Here’s how to do your own Speedy Shopping Spree:
- Figure out your shopping location, a time limit, and a dollar amount. Think of places with a lot of variety—flea markets, craft fairs, areas full of tourist shops, discount stores or shopping malls. Give folks enough time to think and explore a bit—but not so much there’s no sense of urgency. The dollar amount should limit their options: The creativity here will come with the stories they tell to explain the connection between gift and receiver.
- Decide where you’ll meet up. It might be a nearby restaurant or someone’s home. Hot cocoa or adult beverages and good snacks will just make it feel more festive. Make it somewhere you can settle in for a bit.
- Share the gifts. When everyone has a seat and a drink, start the gift exchange. Whoever you choose to begin will say what they bought, the reason why and who it’s for—not necessarily in that order. Then just go around the table or room until everyone’s gifts are given.
- How to make it personal. When people write their names on a slip of paper for the drawing, ask them to provide a little more info to inspire the gift shopping. Think about what folks will find at the designated shopping spot. For example, if you shop at a flea market or antique mall, ask them to name their favorite childhood toy, color or room of the house. If you’re going to a dollar store, you might ask about favorite movies or TV shows, hobbies or flavors.
- How to make it work long distance. Instead of a dollar limit, consider choosing a size of USPS box to fill. If you’re hosting, provide a shopping day, an Instagram hashtag (so people can give sneak peeks of their adventures), a shipping deadline and a video call invitation.
Let a card do the talking when you give your present. You can tell the story behind the gift, let the recipient know they matter to you or just send happy wishes for the season.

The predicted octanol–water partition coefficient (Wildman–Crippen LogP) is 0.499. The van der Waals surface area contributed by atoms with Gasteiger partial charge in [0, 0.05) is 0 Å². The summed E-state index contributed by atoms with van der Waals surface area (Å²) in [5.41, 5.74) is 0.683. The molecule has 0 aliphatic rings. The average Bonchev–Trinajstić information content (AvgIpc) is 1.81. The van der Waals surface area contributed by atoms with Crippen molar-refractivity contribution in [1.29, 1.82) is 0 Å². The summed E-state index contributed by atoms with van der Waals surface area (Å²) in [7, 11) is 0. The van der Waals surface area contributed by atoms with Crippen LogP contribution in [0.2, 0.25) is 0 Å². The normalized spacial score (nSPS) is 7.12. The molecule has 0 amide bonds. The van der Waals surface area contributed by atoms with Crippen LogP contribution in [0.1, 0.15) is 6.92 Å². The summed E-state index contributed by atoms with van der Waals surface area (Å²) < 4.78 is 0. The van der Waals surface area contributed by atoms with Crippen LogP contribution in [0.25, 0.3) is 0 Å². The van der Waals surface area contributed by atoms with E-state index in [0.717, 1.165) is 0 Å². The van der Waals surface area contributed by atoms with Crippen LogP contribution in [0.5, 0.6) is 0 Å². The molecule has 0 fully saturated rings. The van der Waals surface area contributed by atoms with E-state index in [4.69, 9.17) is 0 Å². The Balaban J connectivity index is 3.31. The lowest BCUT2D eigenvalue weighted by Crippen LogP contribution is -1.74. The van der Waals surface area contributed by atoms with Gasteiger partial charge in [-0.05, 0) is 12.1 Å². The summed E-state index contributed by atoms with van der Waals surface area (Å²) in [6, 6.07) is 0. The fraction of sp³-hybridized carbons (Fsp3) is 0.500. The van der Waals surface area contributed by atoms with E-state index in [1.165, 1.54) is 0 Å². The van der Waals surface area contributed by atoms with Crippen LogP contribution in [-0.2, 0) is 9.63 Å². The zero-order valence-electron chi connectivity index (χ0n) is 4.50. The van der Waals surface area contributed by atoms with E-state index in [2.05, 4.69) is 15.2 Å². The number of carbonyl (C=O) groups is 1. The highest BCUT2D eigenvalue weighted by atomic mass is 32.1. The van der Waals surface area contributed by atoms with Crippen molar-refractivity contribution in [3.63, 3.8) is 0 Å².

Maybe you’ve heard that people want experiences, not things? If that’s your jam, this is your gift exchange. Without giving away any details, ask the people in your group to write their name and the number one thing on their bucket list on a slip of paper.
Once everyone has drawn a name and a dream, give them the assignment: It’s your job to make that person’s dream come true—and you’ve got $10 to do it. (Of course, you can choose another amount—but the cheaper you go, the more creative you get.)
We did this at work, and here’s what people did for their friends:
- Printed out and mounted photos of jungle animals on sticks for people all over the office, made a cardboard Jeep and took them on a cubicle safari.
- Turned their office into a used book store and coffee shop and gave coworkers fake money to make purchases.
- Made skis out of cardboard and suspended a box filled with shredded paper above a desk so they could go snow-skiing.
Some tips for making dreams come true:
- Mark your calendar. Pick a week, or weekends, for the dream makers to do their work.
- Get volunteers. Choose other people in the gift exchange group to help out so they can see the results—along with kiddos and neighbors.
- Save boxes. You can make almost anything from cardboard.
The creative gift exchange isn’t just about saving money. All of these ideas are designed to get everyone excited about giving, thinking about the people whose names they’ve drawn and focused on making others feel loved at Christmas.